NateDan on July 04, 2018:

I have the Epiphone "Vintage" G-400. It is about $30 cheaper than the G-400 Pro. It is an amazing guitar, though it has less bells and whistles than the Pro model. The pickups were way too muddy for my tastes, so I threw in a DiMarzio EJ-Custom and SD mini humbucker. Sounds, feels, and looks amazing, custom to my tastes for much less than $500.

Guitar Gopher (author) on July 10, 2017:

Hi ddd. The Epiphone Les Paul Standard and G-400 (their rendition of the SG) are not the same. They do utilize the same tonewoods for the body, neck and fingerboard, and the pickups are similar. However, The LP has a thicker, heavier build with an curved top with a single cutaway, where the G-400 is a flat-top, double-cut guitar. So they feel very different to play. The intent of the double-cutaway design is easier access to the upper frets, but honestly I've never had any trouble fretting a Les Paul in the upper registers, so much of that is a matter of style I suppose.

These are both good guitars for the price range, of comparable quality and they both sound great, with the LP maybe a little darker and more resonant. Play one of each and go with whatever you like best!

Also note that the Epiphone Les Paul PlusTop Pro has different pickups, and in my opinion that makes it head and shoulders over both of these guitars.

ddd on July 09, 2017:

hi i need to ask something the epiphone sg 400 pro and epiphone les paul standard it's the same guitars to? or not? which of this is better in quality,sound and Convenient in the guitar neck?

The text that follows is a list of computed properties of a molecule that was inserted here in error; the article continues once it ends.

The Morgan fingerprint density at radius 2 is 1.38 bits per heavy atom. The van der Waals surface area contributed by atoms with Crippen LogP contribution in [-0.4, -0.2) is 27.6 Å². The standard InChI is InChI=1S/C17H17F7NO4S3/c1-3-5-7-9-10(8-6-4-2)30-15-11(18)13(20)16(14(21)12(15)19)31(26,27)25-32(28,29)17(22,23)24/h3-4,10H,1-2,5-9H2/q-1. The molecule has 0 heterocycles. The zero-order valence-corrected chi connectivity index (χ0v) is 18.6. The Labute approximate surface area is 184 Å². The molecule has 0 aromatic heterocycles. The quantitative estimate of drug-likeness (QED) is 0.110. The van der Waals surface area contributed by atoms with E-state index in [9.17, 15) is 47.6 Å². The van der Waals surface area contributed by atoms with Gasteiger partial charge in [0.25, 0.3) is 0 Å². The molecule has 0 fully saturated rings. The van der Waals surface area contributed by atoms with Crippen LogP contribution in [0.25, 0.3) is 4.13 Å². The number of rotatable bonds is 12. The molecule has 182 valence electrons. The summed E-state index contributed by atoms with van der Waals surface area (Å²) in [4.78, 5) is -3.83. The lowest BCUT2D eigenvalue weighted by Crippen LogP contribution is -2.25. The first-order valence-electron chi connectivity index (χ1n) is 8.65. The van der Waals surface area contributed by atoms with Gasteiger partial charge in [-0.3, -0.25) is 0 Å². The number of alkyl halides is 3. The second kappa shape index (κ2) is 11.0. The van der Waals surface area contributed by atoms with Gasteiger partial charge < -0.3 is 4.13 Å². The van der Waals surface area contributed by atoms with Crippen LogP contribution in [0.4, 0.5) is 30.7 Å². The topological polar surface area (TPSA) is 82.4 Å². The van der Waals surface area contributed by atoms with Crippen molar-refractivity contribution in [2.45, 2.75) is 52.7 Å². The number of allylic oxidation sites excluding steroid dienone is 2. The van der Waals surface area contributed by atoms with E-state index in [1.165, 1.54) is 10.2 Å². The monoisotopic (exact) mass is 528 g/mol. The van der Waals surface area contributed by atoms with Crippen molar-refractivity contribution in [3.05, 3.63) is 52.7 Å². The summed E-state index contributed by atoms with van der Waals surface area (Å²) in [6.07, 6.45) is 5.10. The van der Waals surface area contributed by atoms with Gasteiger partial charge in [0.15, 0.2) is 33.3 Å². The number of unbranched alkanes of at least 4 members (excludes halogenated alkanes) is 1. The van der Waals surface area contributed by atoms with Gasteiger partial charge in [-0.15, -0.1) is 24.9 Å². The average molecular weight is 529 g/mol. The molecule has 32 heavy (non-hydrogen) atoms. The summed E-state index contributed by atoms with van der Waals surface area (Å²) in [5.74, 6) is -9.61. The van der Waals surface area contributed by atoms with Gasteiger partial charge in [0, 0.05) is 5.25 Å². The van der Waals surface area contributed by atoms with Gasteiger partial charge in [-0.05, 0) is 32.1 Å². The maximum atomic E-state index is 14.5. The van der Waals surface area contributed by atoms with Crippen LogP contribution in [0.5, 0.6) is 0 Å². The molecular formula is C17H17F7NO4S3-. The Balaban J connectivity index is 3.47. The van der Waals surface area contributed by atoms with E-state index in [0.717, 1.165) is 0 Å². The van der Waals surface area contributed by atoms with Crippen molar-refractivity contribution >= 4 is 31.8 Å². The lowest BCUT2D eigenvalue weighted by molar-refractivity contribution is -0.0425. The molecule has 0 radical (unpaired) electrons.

Wyatt Hussey on March 09, 2017:

my dad has an sg so when i bought my first electric i got the les paul because i thought it looked better and then we could compare. apart from weight, i find the Les Paul easier to play with the strap. when sitting, i find that a Stratocaster is more comfortable than both. overall the Les Paul is best i recon

Bleikr on May 06, 2016:

Almost as good still isn't the best - strongly suggest saving a little extra and going for the Gibson LP.

Joe on March 23, 2015:

I got a Gibson SGJ 2014 for $490.00 and I like the sound but I think the curve of the body that rests on your thigh when playing seated is a little different from a Les Paul. Maybe that's why it feels like I have to reach out more for the neck when I'm sitting down. Maybe I need a Les Paul, even one of the ones with a flat top. I don't think either one has a body as comfortable as a strat.